Damion Grasso, Ph.D. is a licensed clinical psychologist and Associate Professor of Psychiatry and Pediatrics at the University of Connecticut School of Medicine.
Grasso became interested in psychology as an undergraduate student at Skidmore College in New York, where he had the opportunity to intern at a pediatric psychiatric hospital and become involved in cognitive research. He fell in love with both aspects of psychology—helping individuals struggling with mental health problems, as well as advancing psychological science. “I was moved by the idea that psychological research might lead to solutions for helping kids facing significant adversity and mental health challenges,” says Grasso.
After completing a master’s degree at Wesleyan University, Grasso became involved in research at Yale University, where he was part of a team investigating risk and resilience in maltreated children placed in foster care. This experience inspired him to pursue a clinical and research career focused on childhood adversity, resilience, and developmental psychopathology.
Grasso continued as a doctoral student at the University of Delaware, where he became proficient in neurophysiological methodology for studying event-related brain potentials (ERPs, electrical activation of brain regions when processing stimuli) and autonomic functioning (the nervous system’s response to external stimuli; e.g., heart rate). He designed a dissertation study to look at differences in ERPs and autonomic reactions to threat-related stimuli in children with and without posttraumatic stress disorder (PTSD). This work aligned with other research suggesting that some children are more sensitive to threat stimuli and have a harder time “turning off” the stress response once it has been triggered. “The neat thing about ERPs is that you might see differences in how the brain responds to a stimulus as soon as 100 milliseconds after a picture comes online – before you even know what you’re looking at, your brain is involved in emotional processing,” says Grasso.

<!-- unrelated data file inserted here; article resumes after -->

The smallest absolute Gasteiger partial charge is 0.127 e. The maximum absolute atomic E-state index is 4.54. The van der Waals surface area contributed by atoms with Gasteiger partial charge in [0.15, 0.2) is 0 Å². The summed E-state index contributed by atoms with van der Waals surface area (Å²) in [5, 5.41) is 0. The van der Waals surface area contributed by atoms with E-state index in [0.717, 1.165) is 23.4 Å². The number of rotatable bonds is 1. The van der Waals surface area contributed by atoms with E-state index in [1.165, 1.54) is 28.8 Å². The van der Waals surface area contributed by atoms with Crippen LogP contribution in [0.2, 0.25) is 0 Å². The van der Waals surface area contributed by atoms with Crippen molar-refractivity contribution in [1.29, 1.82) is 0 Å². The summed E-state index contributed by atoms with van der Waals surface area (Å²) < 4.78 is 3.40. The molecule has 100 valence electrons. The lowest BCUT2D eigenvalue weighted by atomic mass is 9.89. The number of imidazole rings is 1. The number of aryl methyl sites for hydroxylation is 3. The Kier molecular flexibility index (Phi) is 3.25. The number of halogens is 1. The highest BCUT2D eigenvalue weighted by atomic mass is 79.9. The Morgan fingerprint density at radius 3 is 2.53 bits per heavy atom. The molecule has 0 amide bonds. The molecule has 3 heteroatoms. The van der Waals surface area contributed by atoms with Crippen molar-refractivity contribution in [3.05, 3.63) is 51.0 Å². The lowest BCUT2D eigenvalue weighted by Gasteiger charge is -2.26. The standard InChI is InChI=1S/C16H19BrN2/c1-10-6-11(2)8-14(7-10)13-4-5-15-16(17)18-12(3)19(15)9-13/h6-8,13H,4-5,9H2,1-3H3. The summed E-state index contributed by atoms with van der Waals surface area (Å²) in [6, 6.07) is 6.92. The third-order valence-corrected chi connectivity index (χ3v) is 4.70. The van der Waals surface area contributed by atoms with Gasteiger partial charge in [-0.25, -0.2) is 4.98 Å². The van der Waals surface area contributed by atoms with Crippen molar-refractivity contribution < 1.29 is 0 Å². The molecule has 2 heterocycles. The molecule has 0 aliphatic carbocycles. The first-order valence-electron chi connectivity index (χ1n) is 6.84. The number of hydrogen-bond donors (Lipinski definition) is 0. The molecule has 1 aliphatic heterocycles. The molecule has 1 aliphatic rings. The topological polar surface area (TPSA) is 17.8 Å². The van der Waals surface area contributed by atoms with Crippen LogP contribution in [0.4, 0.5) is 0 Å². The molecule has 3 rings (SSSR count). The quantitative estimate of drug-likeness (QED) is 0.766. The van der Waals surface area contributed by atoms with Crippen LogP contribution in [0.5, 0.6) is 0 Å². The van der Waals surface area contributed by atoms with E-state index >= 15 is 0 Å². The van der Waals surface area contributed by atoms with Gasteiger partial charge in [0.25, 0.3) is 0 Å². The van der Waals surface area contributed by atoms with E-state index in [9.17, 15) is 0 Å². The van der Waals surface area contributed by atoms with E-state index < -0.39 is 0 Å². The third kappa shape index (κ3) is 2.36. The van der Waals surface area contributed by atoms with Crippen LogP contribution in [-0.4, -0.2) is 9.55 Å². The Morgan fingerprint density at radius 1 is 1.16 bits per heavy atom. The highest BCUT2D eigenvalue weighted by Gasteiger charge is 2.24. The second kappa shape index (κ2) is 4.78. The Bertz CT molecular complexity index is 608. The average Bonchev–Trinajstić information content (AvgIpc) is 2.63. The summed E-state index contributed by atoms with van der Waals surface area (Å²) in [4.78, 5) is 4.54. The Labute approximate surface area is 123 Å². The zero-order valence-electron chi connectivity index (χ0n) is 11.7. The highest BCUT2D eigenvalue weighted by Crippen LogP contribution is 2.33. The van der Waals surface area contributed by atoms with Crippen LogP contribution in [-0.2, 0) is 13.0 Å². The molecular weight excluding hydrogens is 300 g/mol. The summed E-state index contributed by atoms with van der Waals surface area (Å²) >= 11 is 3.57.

Grasso also became involved in a statewide implementation of one of the most efficacious treatments for childhood PTSD called Trauma-Focused Cognitive Behavioral Therapy (TF-CBT). This experience and interest persisted into his predoctoral internship and a large component of his current research and clinical interests center on trauma-specific psychotherapy techniques for treating children and adolescents impacted by trauma and violence. These therapies are now provided through the UConn Health child and adolescent outpatient psychiatry clinic, where Grasso sees patients and supervises predoctoral interns.
Grasso also co-leads the Family Adversity and Resilience Research (FARR) program where he and Dr. Margaret Briggs-Gowan are PIs of two large federally funded projects. The Adaptation and Resilience in Childhood Study (ARCS) seeks to gain insight into mechanisms that influence whether young children exposed to family violence go on to develop psychopathology (or not). The Parenting Infants in the Pandemic Study (PIPS), builds on work that Grasso, Briggs-Gowan and colleagues began in 2020 to quantify and understand pandemic-related adversity and how different types of experiences have impacted family functioning, especially among highly vulnerable families.
Outside of work, Grasso operates the Youth Excellence Project (YEP), a volunteer-run youth program that combines outdoor recreation and mentorship to promote resilience in male teens who have faced significant life challenges, such as adversity, maltreatment, loss, or mental health impairments. “Immersing youth in nature helps them to let go of their day-to-day stressors and unplug from the many distractions that prevent them from self-reflection and emotional growth. I have seen so much growth in these kids – many of whom I have kept in touch with over the years, into their adulthood,” he says.
Involvement with CSCH
Grasso is excited to serve on the steering committee for CSCH, acknowledging the role that schools can play in helping children impacted by adversity or struggling with mental health issues. “For kids facing adversity or violence at home or in their communities, schools can be a respite and a place to form protective relationships with healthy adult role models and mentors. Kids spend a significant amount of their young lives in school – and this offers opportunities for teachers, counselors, coaches, mentors, and other helpers to interrupt unhealthy patterns and make a real difference in a child’s life.”
Grasso and his family enjoy hiking, camping, and paddling with their pet dogs and rabbits. He also loves to get his family involved in community projects.
Undergraduate Researcher Jannell Brown interviewed Dr. Grasso and wrote this profile.